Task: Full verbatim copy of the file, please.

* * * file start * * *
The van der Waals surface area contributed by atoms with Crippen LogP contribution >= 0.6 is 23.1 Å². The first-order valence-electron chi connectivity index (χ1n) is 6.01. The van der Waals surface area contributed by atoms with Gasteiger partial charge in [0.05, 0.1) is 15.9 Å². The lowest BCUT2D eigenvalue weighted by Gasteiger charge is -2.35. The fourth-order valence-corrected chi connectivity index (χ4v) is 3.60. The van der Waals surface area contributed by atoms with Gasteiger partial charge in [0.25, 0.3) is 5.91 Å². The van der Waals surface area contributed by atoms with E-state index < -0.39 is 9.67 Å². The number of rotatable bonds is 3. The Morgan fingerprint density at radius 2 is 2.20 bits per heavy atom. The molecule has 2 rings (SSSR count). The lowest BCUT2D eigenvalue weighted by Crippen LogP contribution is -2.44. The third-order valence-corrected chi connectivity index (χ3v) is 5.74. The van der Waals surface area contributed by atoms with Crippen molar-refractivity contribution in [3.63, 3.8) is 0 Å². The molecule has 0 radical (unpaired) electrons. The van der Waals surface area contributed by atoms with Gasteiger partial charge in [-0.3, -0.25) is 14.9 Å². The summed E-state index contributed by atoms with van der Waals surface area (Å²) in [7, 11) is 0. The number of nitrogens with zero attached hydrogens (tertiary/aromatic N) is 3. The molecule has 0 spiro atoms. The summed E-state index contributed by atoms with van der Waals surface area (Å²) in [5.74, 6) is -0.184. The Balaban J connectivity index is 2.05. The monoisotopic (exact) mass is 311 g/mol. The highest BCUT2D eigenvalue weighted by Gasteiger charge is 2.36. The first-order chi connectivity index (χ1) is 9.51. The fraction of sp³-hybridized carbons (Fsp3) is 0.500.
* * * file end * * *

The van der Waals surface area contributed by atoms with Crippen LogP contribution >= 0.6 is 23.1 Å². The first-order valence-electron chi connectivity index (χ1n) is 6.01. The van der Waals surface area contributed by atoms with Gasteiger partial charge in [0.05, 0.1) is 15.9 Å². The lowest BCUT2D eigenvalue weighted by Gasteiger charge is -2.35. The fourth-order valence-corrected chi connectivity index (χ4v) is 3.60. The van der Waals surface area contributed by atoms with Gasteiger partial charge in [0.25, 0.3) is 5.91 Å². The van der Waals surface area contributed by atoms with E-state index < -0.39 is 9.67 Å². The number of rotatable bonds is 3. The Morgan fingerprint density at radius 2 is 2.20 bits per heavy atom. The molecule has 2 rings (SSSR count). The lowest BCUT2D eigenvalue weighted by Crippen LogP contribution is -2.44. The third-order valence-corrected chi connectivity index (χ3v) is 5.74. The van der Waals surface area contributed by atoms with Crippen molar-refractivity contribution in [3.63, 3.8) is 0 Å². The molecule has 0 radical (unpaired) electrons. The van der Waals surface area contributed by atoms with Gasteiger partial charge in [-0.3, -0.25) is 14.9 Å². The summed E-state index contributed by atoms with van der Waals surface area (Å²) in [7, 11) is 0. The number of nitrogens with zero attached hydrogens (tertiary/aromatic N) is 3. The molecule has 0 spiro atoms. The summed E-state index contributed by atoms with van der Waals surface area (Å²) in [5.74, 6) is -0.184. The Balaban J connectivity index is 2.05. The monoisotopic (exact) mass is 311 g/mol. The highest BCUT2D eigenvalue weighted by Gasteiger charge is 2.36. The first-order chi connectivity index (χ1) is 9.51. The fraction of sp³-hybridized carbons (Fsp3) is 0.500.